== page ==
During the 1980s, Fleiner started cutting cabochons, stones with flat bottoms and rounded edges. She says, "I began doing everything in-house, another way to have more control over my work. Although very time-consuming, I enjoyed my new journey into the world of gemstones and minerals and making custom stones."
Fleiner's interest in gemstones and minerals took her out of her studio and into fields and caves in search of mineral treasures. In the early '90s she traveled to Arizona several times to attend the Tucson Gem and Mineral Show, the largest of its kind in the world. "What a phenomenon!" she says. "Every available space in the city is converted into showrooms: hotel rooms and lobbies, vacant lots, even gas stations. Dealers come from all over the world to sell their wares. It is not unusual to see a turbaned, barefoot dealer carrying a soccer-ball-sized aquamarine crystal. Designers (like me) attend the show to sell their jewelry and/or to purchase raw materials."
In 2002, Fleiner began adding more three-dimensional solidity and color to her work, using gemstones as accents.
A lifelong learner, Fleiner frequently attends international, residential craft schools to fuel her creative energies. Since 1992, she has been an exhibiting member of Piedmont Craftsmen, Inc., dedicated to the appreciation of contemporary and traditional craft artists throughout the Southeast U.S.
In 1995, she attended the prestigious Penland School of Crafts in North Carolina, where she learned chasing and repousse, ancient metalworking techniques used to create dimensional surfaces on sheet metal.
In 2002 and 2004, Fleiner took enameling classes at Arrowmont School of Arts and Crafts in Gatlinburg, Tenn. She was already enameling on a small scale, having taught sifting and cloisonne skills at Sullivan Central High School (Blountville, Tenn.), and was using these techniques in a few of her jewelry pieces.
Today, Fleiner spends her time creating gallery work and commissions, teaching/attending workshops and juried fine art/fine craft venues.
For more information, email firstname.lastname@example.org.
— PATTY NICKELS, a native of Bristol Tennessee now living in Florida, blends fantasy and fine art.
— JAMES-BEN STOCKTON & DANIEL LUTHER of Greeneville, Tenn. look at their designs as "Contemporary Heirloom."
— SIERRA McMILLAN, an 11-year-old from Abingdon, Va., uses beads, turquoise, stones and even found items to create jewelry.
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"Lanceolate Lamina" brooch (sterling silver, 14 carat yellow gold, rutilated quartz, tourmaline, blue topaz). The linear details on the leaf were first etched in nitric acid, then the form was curved on a steel mandrel. (Photo by Joseph Overbey, Lafayette Digital)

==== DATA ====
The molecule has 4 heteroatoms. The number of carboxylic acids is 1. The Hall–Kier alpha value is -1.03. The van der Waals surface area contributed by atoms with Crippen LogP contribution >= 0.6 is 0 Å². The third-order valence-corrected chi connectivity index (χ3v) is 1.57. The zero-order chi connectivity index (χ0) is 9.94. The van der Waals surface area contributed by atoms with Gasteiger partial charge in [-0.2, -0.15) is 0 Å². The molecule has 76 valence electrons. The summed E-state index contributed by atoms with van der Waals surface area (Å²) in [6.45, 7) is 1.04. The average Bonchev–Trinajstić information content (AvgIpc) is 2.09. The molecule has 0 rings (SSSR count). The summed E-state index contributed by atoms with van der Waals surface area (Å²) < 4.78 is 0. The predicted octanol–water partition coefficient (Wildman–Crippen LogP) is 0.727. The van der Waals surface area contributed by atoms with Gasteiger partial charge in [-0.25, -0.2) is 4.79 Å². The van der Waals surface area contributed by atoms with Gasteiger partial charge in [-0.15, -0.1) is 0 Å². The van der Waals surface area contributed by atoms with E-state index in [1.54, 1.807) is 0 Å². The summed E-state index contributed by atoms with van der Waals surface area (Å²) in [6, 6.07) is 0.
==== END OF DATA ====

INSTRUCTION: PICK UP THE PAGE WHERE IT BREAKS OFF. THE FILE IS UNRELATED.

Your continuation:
Earrings of sterling silver, 14 carat yellow gold, lapis lazuli, Mexican fire opals, carnelian beads, a banded agate, citrines, and an aquamarine crystal. (Photo by Joseph Overbey, Lafayette Digital)
"Salmon Ladder" brooch (bronze, sterling silver, Imperial Jasper, Unakite and Carnelian beads). (Photo by Joseph Overbey, Lafayette Digital)
"Anna" brooch (enamel on copper, sterling silver, and glass). A thin sheet of gold foil was fired onto the piece, followed by a firing of transparent enamel. The "frond" images were painted on. Many layers of color and firings in a kiln followed. (Photo by Joseph Overbey, Lafayette Digital)
"Lily Flower" brooch (sifted and Limoges enamel on copper, sterling and fine silver, and an amethyst). The heart was created using a die made by Fleiner. Several firings of sifted enamel resulted in the dark purple color. The fleur-de-lis was then painted on the surface. Many layers of color and firings followed before the heart could be set in the sterling silver framework. (Photo by Joseph Overbey, Lafayette Digital)
Untitled pendant (sterling and fine silver, 14 carat yellow gold, Australian opal, rhodolite garnet, freshwater pearl, featuring cabochon stone cut by Fleiner, and strung on cabochon beads). (Photo by Joseph Overbey, Lafayette Digital)
"Ginkgo Leaf" brooch in sterling silver and 14 carat yellow gold, featuring citrine and two amethysts (a faceted stone and a massive "tongue" cabochon). (Photo by Joseph Overbey, Lafayette Digital)